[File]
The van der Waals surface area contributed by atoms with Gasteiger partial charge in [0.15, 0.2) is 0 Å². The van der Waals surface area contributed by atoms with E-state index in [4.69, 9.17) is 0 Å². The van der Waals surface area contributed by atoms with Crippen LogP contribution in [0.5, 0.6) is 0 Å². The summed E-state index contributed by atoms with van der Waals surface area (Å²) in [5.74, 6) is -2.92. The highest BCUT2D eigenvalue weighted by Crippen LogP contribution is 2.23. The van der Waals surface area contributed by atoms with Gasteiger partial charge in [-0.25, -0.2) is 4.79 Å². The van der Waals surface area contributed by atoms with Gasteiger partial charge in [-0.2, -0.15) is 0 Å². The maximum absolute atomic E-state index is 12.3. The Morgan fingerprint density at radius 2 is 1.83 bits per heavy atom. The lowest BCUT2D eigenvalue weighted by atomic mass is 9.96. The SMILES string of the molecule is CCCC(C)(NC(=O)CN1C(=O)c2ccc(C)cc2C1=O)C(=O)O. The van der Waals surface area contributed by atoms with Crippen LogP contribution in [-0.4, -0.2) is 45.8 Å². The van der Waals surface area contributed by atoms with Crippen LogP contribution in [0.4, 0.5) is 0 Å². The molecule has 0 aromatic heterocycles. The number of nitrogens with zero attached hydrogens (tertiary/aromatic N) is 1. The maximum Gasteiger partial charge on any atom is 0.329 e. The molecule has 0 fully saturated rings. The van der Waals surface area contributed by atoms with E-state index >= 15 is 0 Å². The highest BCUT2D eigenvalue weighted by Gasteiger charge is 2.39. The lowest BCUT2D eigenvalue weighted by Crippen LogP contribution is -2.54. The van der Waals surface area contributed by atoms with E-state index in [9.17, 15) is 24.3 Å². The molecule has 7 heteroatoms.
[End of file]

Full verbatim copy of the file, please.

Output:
The van der Waals surface area contributed by atoms with Gasteiger partial charge in [0.15, 0.2) is 0 Å². The van der Waals surface area contributed by atoms with E-state index in [4.69, 9.17) is 0 Å². The van der Waals surface area contributed by atoms with Crippen LogP contribution in [0.5, 0.6) is 0 Å². The summed E-state index contributed by atoms with van der Waals surface area (Å²) in [5.74, 6) is -2.92. The highest BCUT2D eigenvalue weighted by Crippen LogP contribution is 2.23. The van der Waals surface area contributed by atoms with Gasteiger partial charge in [-0.25, -0.2) is 4.79 Å². The van der Waals surface area contributed by atoms with Gasteiger partial charge in [-0.2, -0.15) is 0 Å². The maximum absolute atomic E-state index is 12.3. The Morgan fingerprint density at radius 2 is 1.83 bits per heavy atom. The lowest BCUT2D eigenvalue weighted by atomic mass is 9.96. The SMILES string of the molecule is CCCC(C)(NC(=O)CN1C(=O)c2ccc(C)cc2C1=O)C(=O)O. The van der Waals surface area contributed by atoms with Crippen LogP contribution in [-0.4, -0.2) is 45.8 Å². The van der Waals surface area contributed by atoms with Crippen LogP contribution in [0.4, 0.5) is 0 Å². The molecule has 0 aromatic heterocycles. The number of nitrogens with zero attached hydrogens (tertiary/aromatic N) is 1. The maximum Gasteiger partial charge on any atom is 0.329 e. The molecule has 0 fully saturated rings. The van der Waals surface area contributed by atoms with E-state index >= 15 is 0 Å². The highest BCUT2D eigenvalue weighted by Gasteiger charge is 2.39. The lowest BCUT2D eigenvalue weighted by Crippen LogP contribution is -2.54. The van der Waals surface area contributed by atoms with E-state index in [9.17, 15) is 24.3 Å². The molecule has 7 heteroatoms.